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Red Hat Package Management

The redhat-config-packages application (say that three times fast) comes new with Red Hat Linux 8.0. You can use the Python program in this package to manage the packages that come with Red Hat Linux, using an interface that is very similar to the Red Hat Linux installation program. This similarity may make it easier for many users to manage their packages, although I found the program a bit short on explanations.
To run this program, you first have to do a bit of searching to find it. It appears under the System Settings menu from the main Red Hat Start menu under the default Bluecurve desktop. Select the Packages choice to launch this program. You can also start the program from the command line with the following command:
# redhat-config-packages
This program takes a long time to read in all the information and start up. Once started, the interface provides the same categories and much the same look as the Red Hat Linux installer, as shown in Figure 8-4.
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Figure 8-4: The redhat-config-packages package manager.
The packages tool divides the packages into groups. Inside each group, the packages are divided into two sets: standard and extra packages. (Red Hat places the packages into these categories, striving to make a reasonable division among the many packages that come with Linux.) If you click the check box for a group, the tool will queue up all the standard packages within that group for installation. If you uncheck a check box for a group that was checked before, the tool will queue up all the installed packages in that group for removal, both standard and extra.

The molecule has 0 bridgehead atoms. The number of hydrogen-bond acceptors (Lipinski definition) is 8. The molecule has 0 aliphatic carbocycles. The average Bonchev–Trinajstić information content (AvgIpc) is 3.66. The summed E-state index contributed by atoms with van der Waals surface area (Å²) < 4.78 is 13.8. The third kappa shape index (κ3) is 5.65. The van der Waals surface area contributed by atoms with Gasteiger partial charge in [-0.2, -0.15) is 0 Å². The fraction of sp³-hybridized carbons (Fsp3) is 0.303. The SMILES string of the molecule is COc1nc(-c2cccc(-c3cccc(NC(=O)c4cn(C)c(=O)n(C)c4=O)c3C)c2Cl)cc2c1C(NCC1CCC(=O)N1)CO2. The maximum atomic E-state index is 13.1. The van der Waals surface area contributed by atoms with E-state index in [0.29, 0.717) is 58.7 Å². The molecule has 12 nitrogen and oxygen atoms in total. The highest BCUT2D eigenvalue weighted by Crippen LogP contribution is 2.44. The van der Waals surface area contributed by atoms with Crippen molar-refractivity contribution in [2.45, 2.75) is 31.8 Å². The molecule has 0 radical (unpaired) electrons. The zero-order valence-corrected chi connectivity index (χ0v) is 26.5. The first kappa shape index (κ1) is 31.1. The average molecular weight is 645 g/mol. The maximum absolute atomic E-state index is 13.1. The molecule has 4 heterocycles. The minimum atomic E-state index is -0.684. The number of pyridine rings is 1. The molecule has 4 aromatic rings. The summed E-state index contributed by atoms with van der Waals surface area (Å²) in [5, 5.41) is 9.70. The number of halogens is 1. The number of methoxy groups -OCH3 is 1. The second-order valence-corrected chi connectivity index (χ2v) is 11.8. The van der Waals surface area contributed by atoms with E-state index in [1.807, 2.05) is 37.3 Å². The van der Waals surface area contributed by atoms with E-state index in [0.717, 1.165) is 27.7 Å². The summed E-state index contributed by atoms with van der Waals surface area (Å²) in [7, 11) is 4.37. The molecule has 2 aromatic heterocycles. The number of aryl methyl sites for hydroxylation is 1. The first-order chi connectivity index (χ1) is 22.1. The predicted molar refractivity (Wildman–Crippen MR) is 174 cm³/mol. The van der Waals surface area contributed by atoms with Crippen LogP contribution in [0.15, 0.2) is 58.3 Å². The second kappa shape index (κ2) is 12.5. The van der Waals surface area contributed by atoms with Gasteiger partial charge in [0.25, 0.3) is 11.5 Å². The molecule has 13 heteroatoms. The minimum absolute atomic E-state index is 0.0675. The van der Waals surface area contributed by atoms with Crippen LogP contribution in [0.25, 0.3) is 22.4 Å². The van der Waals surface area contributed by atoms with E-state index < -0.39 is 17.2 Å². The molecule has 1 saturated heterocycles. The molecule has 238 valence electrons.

Warning
Installing or removing all the packages in a group when you don’t know what is in the group is not a good idea.
To delve into a group and see what is inside, click the Details link associated with that group. Clicking the Details link will bring up a window where you can check individual packages for installation and uncheck individual packages for removal. Figure 8-5 shows the details of the Web Server group.
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Figure 8-5: Package details for the Web Server group.
Once you have selected all the packages you want to install, and unselected all the packages you want to remove, click the Update button on the main window of the package-management tool. After some processing, you should see the Completed System Preparation window, which lists the amount of disk space required for the new packages and the amount that will be freed by the packages to be removed. Figure 8-6 shows this window.
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Figure 8-6: The Completed Systems Preparation window.
Click the Show Details button to see a complete list of all the packages to be installed and removed.
Warning
If the packages you choose to install depend on any other packages, the package-management tool will automatically add these packages to the list to be installed. More important, if any packages installed on your system depend on any of the packages you have marked for removal, the tool will add those additional installed packages to the list to be removed. Always examine the Show Details window to see what will really be installed and removed.
Figure 8-7 shows the window with the package details.
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Figure 8-7: The Show Details window.
The package-management tool worries me. It has an absolutely beautiful look, but it tries to do too much, especially when removing packages. Always use this program with care. I much prefer to just launch it with single packages from the Nautilus file manager.